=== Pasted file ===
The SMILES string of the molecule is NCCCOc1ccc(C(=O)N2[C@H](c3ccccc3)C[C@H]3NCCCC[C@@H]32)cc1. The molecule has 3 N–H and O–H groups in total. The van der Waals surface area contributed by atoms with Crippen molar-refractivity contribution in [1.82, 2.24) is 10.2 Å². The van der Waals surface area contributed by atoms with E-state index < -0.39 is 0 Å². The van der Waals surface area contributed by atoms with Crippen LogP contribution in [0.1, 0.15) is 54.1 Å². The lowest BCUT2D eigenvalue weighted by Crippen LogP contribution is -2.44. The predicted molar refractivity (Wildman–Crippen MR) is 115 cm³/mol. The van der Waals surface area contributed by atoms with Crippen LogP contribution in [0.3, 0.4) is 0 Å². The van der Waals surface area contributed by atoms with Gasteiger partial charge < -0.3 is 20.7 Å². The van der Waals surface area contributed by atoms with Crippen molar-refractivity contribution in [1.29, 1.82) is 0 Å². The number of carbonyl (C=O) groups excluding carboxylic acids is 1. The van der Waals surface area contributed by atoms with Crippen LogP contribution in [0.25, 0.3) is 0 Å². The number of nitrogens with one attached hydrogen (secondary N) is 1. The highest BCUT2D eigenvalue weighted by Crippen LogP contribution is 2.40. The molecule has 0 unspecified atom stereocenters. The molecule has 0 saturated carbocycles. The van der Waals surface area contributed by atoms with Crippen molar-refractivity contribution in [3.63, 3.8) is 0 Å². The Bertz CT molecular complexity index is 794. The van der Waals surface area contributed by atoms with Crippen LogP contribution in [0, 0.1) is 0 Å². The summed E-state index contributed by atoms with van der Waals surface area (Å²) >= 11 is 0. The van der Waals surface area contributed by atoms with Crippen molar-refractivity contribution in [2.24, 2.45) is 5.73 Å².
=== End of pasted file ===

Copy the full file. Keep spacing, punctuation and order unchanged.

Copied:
The SMILES string of the molecule is NCCCOc1ccc(C(=O)N2[C@H](c3ccccc3)C[C@H]3NCCCC[C@@H]32)cc1. The molecule has 3 N–H and O–H groups in total. The van der Waals surface area contributed by atoms with Crippen molar-refractivity contribution in [1.82, 2.24) is 10.2 Å². The van der Waals surface area contributed by atoms with E-state index < -0.39 is 0 Å². The van der Waals surface area contributed by atoms with Crippen LogP contribution in [0.1, 0.15) is 54.1 Å². The lowest BCUT2D eigenvalue weighted by Crippen LogP contribution is -2.44. The predicted molar refractivity (Wildman–Crippen MR) is 115 cm³/mol. The van der Waals surface area contributed by atoms with Crippen LogP contribution in [0.3, 0.4) is 0 Å². The van der Waals surface area contributed by atoms with Gasteiger partial charge < -0.3 is 20.7 Å². The van der Waals surface area contributed by atoms with Crippen molar-refractivity contribution in [1.29, 1.82) is 0 Å². The number of carbonyl (C=O) groups excluding carboxylic acids is 1. The van der Waals surface area contributed by atoms with Crippen LogP contribution in [0.25, 0.3) is 0 Å². The number of nitrogens with one attached hydrogen (secondary N) is 1. The highest BCUT2D eigenvalue weighted by Crippen LogP contribution is 2.40. The molecule has 0 unspecified atom stereocenters. The molecule has 0 saturated carbocycles. The van der Waals surface area contributed by atoms with Crippen molar-refractivity contribution in [3.63, 3.8) is 0 Å². The Bertz CT molecular complexity index is 794. The van der Waals surface area contributed by atoms with Crippen LogP contribution in [0, 0.1) is 0 Å². The summed E-state index contributed by atoms with van der Waals surface area (Å²) >= 11 is 0. The van der Waals surface area contributed by atoms with Crippen molar-refractivity contribution in [2.24, 2.45) is 5.73 Å².